David Bourget (Western Ontario)
David Chalmers (ANU, NYU)
Rafael De Clercq
Jack Alan Reynolds
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Journal of Economic Methodology 19 (3):283-301 (2012)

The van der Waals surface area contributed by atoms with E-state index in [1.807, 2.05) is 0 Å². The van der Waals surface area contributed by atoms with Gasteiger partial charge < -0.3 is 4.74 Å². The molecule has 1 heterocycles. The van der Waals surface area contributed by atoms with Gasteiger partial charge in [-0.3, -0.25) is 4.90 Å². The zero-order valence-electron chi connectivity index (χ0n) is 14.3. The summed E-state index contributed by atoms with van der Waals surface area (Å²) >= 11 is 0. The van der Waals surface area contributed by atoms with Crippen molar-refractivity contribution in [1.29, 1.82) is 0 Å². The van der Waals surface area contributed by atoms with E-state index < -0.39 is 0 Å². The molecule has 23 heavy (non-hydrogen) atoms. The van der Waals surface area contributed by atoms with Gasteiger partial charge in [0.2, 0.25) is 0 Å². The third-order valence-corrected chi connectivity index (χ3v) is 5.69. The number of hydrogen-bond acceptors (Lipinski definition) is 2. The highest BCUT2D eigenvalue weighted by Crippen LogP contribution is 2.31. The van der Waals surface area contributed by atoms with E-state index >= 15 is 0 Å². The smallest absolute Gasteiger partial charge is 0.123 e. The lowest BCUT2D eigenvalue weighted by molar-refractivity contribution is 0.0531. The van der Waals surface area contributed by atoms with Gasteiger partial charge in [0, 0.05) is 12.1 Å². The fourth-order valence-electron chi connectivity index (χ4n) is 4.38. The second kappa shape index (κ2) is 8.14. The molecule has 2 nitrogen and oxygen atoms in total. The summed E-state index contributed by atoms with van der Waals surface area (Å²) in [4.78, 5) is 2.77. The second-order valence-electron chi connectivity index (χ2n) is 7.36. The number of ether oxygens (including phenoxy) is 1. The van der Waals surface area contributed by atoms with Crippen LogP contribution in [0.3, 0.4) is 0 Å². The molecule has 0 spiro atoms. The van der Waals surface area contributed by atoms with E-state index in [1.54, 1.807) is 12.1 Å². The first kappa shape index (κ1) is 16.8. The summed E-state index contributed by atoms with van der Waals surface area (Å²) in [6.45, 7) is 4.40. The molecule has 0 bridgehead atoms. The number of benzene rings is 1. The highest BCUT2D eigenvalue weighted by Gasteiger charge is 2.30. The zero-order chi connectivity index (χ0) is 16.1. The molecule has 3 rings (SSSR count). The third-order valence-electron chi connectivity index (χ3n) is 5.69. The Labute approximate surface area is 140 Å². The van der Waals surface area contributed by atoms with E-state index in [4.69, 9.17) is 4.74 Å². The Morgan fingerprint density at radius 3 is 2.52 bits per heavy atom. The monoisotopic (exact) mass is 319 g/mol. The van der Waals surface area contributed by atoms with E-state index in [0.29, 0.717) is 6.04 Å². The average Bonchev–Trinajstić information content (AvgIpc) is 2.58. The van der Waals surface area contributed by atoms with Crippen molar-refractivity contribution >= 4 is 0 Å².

Several commentators have argued that the economics-made-fun (?EMF?) genre contains very little actual economics. As such, it would seem that criticisms of EMF do not apply to economics more broadly. In this paper I take a contrary view, arguing that, in fact, at a deep conceptual level, the engine of EMF analyses is precisely the engine of mainstream economics. Specifically, I argue that both EMF and mainstream economics rest on a conceptual foundation known as the principle of the substitution of similars (?PSS?). Understanding how PSS leads EMF practitioners to make claims well beyond what is warranted by their analysis also offers insight into how PSS can put economists in danger of overestimating the power and scope of their analyses. I explore the consequences of such problems through examples of economic analysis of the US housing market in the lead-up to the recent financial crisis
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